Matador – double-six domino based on sevens

Matador is a domino game, typical and unique at the same time. Typical because players use tiles to build a line of play and the goal of the game is to get rid of all bones from hand. But matador is unique thanks to the unusual rule of combining tiles and thanks to the existence of special tiles that can be added to the line of play at any time.

Matador in general

Matador is a game for 2, 3 or 4 players. It uses a standard double-six domino set (28 tiles).

It’s possible to play Matador with double-nine dominoes and with more than 4 players.  But this is less popular.

Dealing and start of the game

At the beginning of the game, each player draws a certain number of tiles (bones). The number of tiles drawn depends on the number of players.

  • 2 draw 7 tiles each.
  • 3 draw 6 tiles each.
  • 4 draw 5 tiles each.

The rest of bones lies face down. They form so-called stock (or boneyard)

Rule of building a line of play

The player with highest double is first to play (but he can play any tile). Next players make their moves by adding tiles to the line of play.

The rule of combining tiles is specific. Two adjacent ends of tiles must have a total of seven pips. It means that:

  • a six-spot end must be connected with a one-spot end;
  • a two-spot end must be connected with a five-spot end;
  • a three-spot end must be connected with a four-spot end;

…and so on.

Example of the line of play is shown in the image below.

matador-lancuch

With such rules of adding tiles, blank dominoes are a bit problematic. You can’t use them to make a total of 7 on adjacent ends. Well… blanks can block a game on one or two sides, but there’s a solution.

Matadors

Four special tiles are called matadors. This is the double-blank tile (0-0) and three tiles that contain a total of seven pips on both ends (2-5, 3-4 and 1-6).

All matadors are shown below.

matadory
Matadors

Matadors are played crosswise. They can be added to blanks, and blanks can be added to matadors. The image below shows the line of play with one matador (in this case it’s 2-5).

matador-lancuch-z-mat

Matadors can also be used at any time (they match every value).

If matador is added to non-blank tile, the game can be “reopened” by adding a blank to it. The example below shows such situation. Matador was played on the right side of the 5-5 tile, and the game was reopened with 0-3.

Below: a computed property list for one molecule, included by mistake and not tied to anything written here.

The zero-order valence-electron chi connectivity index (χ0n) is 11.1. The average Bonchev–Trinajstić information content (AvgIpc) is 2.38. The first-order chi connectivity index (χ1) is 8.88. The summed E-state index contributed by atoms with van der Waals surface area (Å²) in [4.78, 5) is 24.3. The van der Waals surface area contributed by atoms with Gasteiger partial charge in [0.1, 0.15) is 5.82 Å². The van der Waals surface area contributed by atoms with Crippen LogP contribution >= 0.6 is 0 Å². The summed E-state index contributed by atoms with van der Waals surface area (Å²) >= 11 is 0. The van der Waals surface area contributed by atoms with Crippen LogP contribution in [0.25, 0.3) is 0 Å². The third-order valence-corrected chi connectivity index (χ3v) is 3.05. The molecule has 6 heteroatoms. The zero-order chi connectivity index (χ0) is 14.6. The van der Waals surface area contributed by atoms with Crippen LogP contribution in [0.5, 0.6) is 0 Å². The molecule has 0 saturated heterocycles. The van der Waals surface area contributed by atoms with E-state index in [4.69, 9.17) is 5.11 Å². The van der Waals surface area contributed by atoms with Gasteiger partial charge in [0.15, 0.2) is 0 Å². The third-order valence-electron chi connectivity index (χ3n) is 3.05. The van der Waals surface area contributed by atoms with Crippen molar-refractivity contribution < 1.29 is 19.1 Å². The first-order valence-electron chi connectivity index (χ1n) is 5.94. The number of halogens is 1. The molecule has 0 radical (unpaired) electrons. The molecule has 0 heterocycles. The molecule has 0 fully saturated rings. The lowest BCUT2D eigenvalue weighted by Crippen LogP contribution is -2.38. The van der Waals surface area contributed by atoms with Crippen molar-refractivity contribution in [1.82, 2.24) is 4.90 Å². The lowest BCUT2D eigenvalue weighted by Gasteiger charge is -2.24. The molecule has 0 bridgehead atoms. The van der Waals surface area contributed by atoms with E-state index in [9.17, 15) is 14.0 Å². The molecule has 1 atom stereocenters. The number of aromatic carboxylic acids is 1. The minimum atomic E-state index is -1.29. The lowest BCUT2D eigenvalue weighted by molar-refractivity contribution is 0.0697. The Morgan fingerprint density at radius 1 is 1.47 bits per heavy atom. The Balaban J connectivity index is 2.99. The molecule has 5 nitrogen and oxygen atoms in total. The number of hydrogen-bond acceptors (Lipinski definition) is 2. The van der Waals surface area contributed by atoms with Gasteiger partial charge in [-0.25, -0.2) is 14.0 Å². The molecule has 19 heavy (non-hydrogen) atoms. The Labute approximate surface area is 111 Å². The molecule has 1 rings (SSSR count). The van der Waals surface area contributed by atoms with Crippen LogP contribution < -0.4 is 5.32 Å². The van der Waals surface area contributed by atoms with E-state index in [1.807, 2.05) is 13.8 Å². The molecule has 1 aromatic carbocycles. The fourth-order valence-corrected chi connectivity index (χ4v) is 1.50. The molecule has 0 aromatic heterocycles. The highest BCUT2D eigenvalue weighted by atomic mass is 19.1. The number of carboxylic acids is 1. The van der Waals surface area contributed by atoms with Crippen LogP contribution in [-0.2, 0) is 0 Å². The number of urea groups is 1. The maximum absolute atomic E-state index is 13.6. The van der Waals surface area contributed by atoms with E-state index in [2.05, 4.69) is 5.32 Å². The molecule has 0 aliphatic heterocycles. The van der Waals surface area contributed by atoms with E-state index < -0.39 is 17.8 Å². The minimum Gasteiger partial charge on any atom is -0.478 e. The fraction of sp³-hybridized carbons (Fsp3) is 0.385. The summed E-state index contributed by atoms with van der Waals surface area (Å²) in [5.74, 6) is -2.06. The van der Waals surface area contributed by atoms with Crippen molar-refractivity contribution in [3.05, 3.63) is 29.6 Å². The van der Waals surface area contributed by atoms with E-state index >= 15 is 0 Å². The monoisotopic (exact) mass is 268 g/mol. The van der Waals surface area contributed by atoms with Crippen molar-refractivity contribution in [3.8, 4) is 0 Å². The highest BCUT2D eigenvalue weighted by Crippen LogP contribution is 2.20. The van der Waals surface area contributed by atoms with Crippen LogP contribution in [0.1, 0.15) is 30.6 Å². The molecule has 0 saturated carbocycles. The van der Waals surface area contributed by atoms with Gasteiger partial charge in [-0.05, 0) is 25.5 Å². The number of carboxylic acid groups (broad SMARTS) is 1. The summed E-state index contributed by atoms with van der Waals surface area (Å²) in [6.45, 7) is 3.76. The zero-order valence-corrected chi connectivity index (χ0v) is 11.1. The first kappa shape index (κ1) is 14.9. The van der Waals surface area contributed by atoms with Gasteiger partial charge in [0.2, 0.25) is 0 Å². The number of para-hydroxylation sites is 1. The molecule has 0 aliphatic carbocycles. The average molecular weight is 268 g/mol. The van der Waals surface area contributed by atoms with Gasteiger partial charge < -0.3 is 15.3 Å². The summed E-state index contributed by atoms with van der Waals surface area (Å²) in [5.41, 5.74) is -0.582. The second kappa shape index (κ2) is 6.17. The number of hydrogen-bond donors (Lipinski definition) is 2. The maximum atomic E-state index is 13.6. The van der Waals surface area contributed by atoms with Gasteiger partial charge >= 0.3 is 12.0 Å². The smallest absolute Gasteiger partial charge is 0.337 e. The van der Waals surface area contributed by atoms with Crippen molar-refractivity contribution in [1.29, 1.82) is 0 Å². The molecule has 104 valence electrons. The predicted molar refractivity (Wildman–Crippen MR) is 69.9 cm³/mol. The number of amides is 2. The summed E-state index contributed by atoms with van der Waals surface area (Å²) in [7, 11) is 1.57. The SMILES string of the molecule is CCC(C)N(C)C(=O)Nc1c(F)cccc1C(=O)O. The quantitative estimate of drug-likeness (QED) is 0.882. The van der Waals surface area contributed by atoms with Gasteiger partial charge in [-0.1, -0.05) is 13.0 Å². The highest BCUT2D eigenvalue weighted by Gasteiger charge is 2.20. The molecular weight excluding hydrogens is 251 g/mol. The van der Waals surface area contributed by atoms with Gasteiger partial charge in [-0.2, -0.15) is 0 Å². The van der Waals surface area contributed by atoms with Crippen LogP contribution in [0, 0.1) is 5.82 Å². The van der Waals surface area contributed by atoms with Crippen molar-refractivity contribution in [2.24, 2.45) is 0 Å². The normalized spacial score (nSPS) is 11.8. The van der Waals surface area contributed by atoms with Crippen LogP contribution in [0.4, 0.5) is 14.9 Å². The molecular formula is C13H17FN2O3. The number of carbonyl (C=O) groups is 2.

matador-lancuch-dwa

Drawing tiles

If a player is not able to play any bone, he draws tiles from the boneyard until he finds one which can be played. If boneyard is empty, player must pass.

End of the game

The aim of a game is to discard all tiles from the hand by lining them on the table. It’s possible to block the game (when none player is able to play tiles).  In this situation, the winner is a player with the lowest pip count.

Scoring

You can play Matador with scoring rules similar to those in Draw Game.  The winner receives as many points as the total remaining pip count of the opponents’ hand. The game continues in the next rounds until one player reaches a certain number of points (mostly 100, but games to 50, 150 or 200 points are also popular)

Variants

As always in domino, the game has many variants. Below I present alternative rules for Matador. These rules can be used in various configurations, so if you play with your friends remember to agree on specific rules before you play.

  • Different authors give different tips on the number of tiles delt at the beginning (from 5 to 7, regardless of the number of players).
  • You can deal all bones equally among players. In such case, there’s no boneyard so if a player can’t legally play, he must pass his turn.
  • Any player can be first to play (not necessarily the one who has the highest double)
  • A player who does not has a playable domino picks only one bone from the boneyard. If this bone is not playable player passes his turn.
  • If a player has a matador in his hand and is not able to play any other bone, he may draw tiles from the boneyard to keep the matador for later.
  • Matadors can be used like ordinary bones. For example, a player can use 2-5 by adding it horizontally (not crosswise) to other stone with 2 or 5 on one end. Then matador is treated like non-matador and you can’t add blank to it. Of course, this rule can not be applied to the 0-0 bone.
  • You can play Matador with a so-called spinner. It means that first played double is placed crosswise and it opens 2 new ends of the line of play.  So players can add tiles to four edges of this double. This is shown in the image below (2-2 serves as a spinner)

matador-spinner

Strategy

Matador is a quite popular game so its fans have developed some strategies. Of course, matadors and blanks are of key importance. Blanks allow you to block the game at one or two ends. Matadors allow you to reopen or block a game (if they are played when opponents have no blanks left).

It pays off to keep matadors and use them wisely. And it pays off to…

  • keep your bones as varied as possible,
  • block other players,
  • deduce what bones other players have in hand,
  • keep matador to play it as the last bone.

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